Israel’s overall avocado exports could end up around 50% higher than last season thanks to good growing conditions and new plantings, according to one of the country’s leading shippers.
Galilee Export vice president of marketing Eitan Zvi told PBUK the campaign was about two-thirds complete across all varieties, and it looked as though total exports would finish up in the region of 60,000 metric tonnes (MT).
The figure for the 2015-16 deal was around 45,000MT, the representative said.
He attributed the significant difference to frosts in a major Israeli growing area last season which impacted volumes, and “ideal” conditions in the country over recent months.
“In general this season is bigger in volume, mainly in the green-skinned varieties, but also in Hass,” he said.
“The majority of our shipments so far have been on the green, starting with Ettinger and then Pinkerton, and toward the end of February and March we will send the majority of Hass.
“This is a time that Chile is going out of the market and the customers are looking to Israel for solutions, so we save a lot of our fruit for that period.”
So far the export campaign into Europe has been going well, according to Zvi. He said prices had been “reasonable” for the Ettinger season – considering that record volumes were exported – and explained shippers were now in the middle of the Pinkerton deal.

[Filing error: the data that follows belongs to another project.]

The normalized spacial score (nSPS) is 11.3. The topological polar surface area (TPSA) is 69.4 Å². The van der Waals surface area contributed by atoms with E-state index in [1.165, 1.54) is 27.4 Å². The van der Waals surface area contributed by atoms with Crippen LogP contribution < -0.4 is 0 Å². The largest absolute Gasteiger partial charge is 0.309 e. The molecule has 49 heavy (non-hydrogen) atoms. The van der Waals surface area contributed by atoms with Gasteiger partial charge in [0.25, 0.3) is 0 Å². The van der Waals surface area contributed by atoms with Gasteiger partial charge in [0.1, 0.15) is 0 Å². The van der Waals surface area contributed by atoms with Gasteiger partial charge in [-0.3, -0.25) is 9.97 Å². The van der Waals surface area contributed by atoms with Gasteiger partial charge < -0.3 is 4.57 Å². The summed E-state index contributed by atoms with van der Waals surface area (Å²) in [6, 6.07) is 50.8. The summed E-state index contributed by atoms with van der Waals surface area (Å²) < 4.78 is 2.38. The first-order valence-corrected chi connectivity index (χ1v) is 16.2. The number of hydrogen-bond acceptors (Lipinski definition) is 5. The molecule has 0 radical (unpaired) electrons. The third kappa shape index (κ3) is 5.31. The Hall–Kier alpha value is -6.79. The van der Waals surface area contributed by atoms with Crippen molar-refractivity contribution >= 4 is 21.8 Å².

“The prices are quite nice – €9.5-10 (£8.16-8.59) for a 4-kilogram carton, so there have been nice returns to the growers,” he said.
“The quality is quite good on the Pinkerton this year, and also on the Hass. The market has been very stable for the last four weeks – not a lot of ups and downs.”
Zvi expects to see another increase in prices over the coming weeks as Chile’s volumes wind down. He also commented that the South American country had been increasing its focus on the European market over recent years due to the attractive prices.
In addition, he said whereas earlier in the season there had been a general shortage of larger-sized Hass, the situation seemed to have now turned the other way round.
“With the Hass variety a few weeks ago, when Colombia was in the market, there was big demand for big sizes and less for smaller sizes, and now we see the opposite – we see a shortage in the medium-small avocados and more larger sizes,” he said.
In total, Zvi said around 40% of Israel’s total avocado exports would correspond to the Hass variety.